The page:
www.ringsideboxingshow.com

 


Travis Hartman

of The Boxing Amusement Park

THE FIGHTER'S DIARY

 

Travis Hartman was a spectacular amateur boxer -- 156-13, with three national championships -- who has struggled as a pro. The 26-year-old, who hails from the small town of Osborn, Missouri, is still an active fighter who maintains a passion for the sport that has consumed him since his childhood.  Hartman's training journal reflects his physical, psychological and emotional struggle as he continues his an ongoing quest to become the best.

 

 


Another step, and a big fight in my career


Monday, April 13, 2009
I have some big news to announce about my upcoming fight, but I found a penny in my gym today and it was on tails. Did I pretend I didn’t see it or did I pick it up, knowing it could be bad luck to pick it up on tails?
Professional woman boxer Christy Martin changed the way I think of this situation. I want to first give a little background on Martin for those who might not remember her. She was the first woman boxer to be featured on the cover of Sports Illustrated and a former world champion. She was the face of women’s professional boxing with her good looks and even better talents inside the ring. She also faced off against the great Muhammad Ali’s daughter, Laila Ali, in a world title fight back in 2003. Martin also owns a gym in Orlando, Florida where I have trained many times throughout my amateur career.

It was not until the summer of 2007 that she gave me some advice on the myth of picking up a penny on tails. I was in the dressing room, only a couple hours from fight time, and I noticed a penny on the floor. If anybody knows me, they know I am pretty darned superstitious. I won’t even step on the cracks in a sidewalk, because I am weird and think it is bad luck. So, to see a penny on tails right before my match was like having peanut butter, but no jelly. Ham, no burger. Or better yet, having a dream fight at the Playboy Mansion and getting it ripped out from under me the night before I was suppose to leave. The point of all the weak clichés are to point out that seeing a penny on tails, for me, is bad news.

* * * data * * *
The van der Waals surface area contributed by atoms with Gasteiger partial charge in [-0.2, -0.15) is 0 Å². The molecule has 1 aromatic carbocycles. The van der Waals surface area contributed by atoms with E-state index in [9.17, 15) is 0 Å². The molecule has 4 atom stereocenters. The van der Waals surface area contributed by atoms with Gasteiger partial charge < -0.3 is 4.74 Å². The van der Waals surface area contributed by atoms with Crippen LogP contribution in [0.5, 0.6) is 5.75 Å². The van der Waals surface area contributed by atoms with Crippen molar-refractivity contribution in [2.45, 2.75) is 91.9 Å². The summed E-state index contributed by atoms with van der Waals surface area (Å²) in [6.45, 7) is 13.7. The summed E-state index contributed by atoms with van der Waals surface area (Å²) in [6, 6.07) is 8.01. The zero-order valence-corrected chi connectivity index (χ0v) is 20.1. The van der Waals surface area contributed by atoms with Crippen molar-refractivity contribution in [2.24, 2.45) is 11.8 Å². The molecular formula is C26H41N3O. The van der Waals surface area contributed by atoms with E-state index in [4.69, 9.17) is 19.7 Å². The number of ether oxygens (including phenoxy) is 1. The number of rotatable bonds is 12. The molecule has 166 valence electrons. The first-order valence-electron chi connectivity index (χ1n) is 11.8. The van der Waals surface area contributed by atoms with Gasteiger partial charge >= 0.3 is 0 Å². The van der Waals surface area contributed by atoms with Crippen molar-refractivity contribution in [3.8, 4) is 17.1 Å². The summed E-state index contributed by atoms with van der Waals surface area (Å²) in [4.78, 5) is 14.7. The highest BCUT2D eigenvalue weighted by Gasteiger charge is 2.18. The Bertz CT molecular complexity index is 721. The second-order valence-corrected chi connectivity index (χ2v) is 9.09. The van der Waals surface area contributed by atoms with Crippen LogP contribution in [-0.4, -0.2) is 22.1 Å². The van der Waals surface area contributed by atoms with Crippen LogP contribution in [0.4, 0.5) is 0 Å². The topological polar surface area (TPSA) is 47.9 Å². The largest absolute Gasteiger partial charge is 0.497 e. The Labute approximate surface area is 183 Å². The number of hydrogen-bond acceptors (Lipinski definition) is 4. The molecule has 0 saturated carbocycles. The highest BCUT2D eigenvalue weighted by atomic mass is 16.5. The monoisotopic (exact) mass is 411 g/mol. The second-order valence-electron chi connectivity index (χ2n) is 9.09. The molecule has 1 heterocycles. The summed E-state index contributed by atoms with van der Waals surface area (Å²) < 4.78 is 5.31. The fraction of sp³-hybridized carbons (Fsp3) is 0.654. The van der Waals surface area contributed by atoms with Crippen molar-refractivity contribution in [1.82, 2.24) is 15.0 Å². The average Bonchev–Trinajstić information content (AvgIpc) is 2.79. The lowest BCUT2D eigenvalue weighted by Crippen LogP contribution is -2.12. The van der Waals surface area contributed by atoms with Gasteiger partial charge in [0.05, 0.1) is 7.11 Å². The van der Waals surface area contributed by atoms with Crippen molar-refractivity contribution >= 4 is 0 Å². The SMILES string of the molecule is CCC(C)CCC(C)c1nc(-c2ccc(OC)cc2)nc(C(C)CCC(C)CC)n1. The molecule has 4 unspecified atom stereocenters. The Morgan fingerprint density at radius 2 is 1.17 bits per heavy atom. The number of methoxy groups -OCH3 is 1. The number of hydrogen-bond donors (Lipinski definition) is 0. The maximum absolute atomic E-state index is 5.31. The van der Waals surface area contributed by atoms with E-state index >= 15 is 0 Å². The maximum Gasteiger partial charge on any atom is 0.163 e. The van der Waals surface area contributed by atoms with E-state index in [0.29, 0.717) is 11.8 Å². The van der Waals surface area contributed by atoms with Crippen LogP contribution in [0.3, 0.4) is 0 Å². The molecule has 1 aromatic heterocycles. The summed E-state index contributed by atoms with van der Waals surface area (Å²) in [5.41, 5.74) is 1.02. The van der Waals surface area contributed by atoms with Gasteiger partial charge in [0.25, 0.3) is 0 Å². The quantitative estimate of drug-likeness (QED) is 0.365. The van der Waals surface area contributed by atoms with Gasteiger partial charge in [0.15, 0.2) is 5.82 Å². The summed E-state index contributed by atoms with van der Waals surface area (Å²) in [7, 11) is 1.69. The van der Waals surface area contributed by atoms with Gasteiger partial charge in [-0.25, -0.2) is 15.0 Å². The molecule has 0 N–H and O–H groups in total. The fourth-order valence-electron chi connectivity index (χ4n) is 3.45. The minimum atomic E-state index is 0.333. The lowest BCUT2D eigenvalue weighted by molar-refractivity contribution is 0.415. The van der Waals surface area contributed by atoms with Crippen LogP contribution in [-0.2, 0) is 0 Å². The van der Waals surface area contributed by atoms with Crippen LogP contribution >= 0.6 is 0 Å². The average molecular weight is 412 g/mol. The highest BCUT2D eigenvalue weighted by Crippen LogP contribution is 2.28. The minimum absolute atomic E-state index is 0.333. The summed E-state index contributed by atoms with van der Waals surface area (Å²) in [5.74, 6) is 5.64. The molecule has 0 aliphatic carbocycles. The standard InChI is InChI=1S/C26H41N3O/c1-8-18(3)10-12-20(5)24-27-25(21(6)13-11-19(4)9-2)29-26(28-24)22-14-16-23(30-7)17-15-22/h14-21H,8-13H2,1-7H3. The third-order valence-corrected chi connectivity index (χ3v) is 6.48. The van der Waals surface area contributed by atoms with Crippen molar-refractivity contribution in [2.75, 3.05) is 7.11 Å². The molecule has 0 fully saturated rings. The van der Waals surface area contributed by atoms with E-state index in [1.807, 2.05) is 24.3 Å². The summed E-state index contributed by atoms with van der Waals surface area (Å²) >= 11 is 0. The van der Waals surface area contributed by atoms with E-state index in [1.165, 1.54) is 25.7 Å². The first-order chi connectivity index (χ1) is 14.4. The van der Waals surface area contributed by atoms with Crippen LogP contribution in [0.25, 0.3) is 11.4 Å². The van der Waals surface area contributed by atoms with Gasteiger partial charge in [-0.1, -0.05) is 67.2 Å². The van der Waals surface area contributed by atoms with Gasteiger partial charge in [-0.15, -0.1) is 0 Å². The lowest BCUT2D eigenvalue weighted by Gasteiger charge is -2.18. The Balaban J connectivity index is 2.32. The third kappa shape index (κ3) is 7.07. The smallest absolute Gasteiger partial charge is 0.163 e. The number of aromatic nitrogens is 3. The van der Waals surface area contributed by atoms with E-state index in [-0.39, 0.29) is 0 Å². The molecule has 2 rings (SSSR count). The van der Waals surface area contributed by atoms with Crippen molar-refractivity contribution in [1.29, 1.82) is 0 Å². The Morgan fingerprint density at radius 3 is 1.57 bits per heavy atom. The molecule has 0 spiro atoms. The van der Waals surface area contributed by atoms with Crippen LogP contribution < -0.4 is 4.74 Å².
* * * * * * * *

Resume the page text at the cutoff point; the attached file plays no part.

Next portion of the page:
Mrs. Martin overheard me saying “I am not going to touch that thing.” I was getting pretty worked up over the whole deal until she walked over. She leaned down and started to pick the penny up even though I was telling her “No, no!” She picked it up anyway, leaned over to me and said “Travis, you really think something that reads In God We Trust could ever, in a million years, be bad luck.” I thought for a second,  said my prefight prayer, and went out and did work son.
Oh yeah, I am boxing April 25 at Mashantucket, Connecticut on the undercard of the Showtime televised world title fight between Jermain Taylor and Carl Froch. I will be facing off against former 2008 Olympic alternate for the Beijing, China Olympic Games, Danny O’Connor. He is undefeated as a professional boxer. This will be the third straight undefeated boxer that I will face, to go along with the eight undefeated fighters I have already faced in my four years as a professional boxer.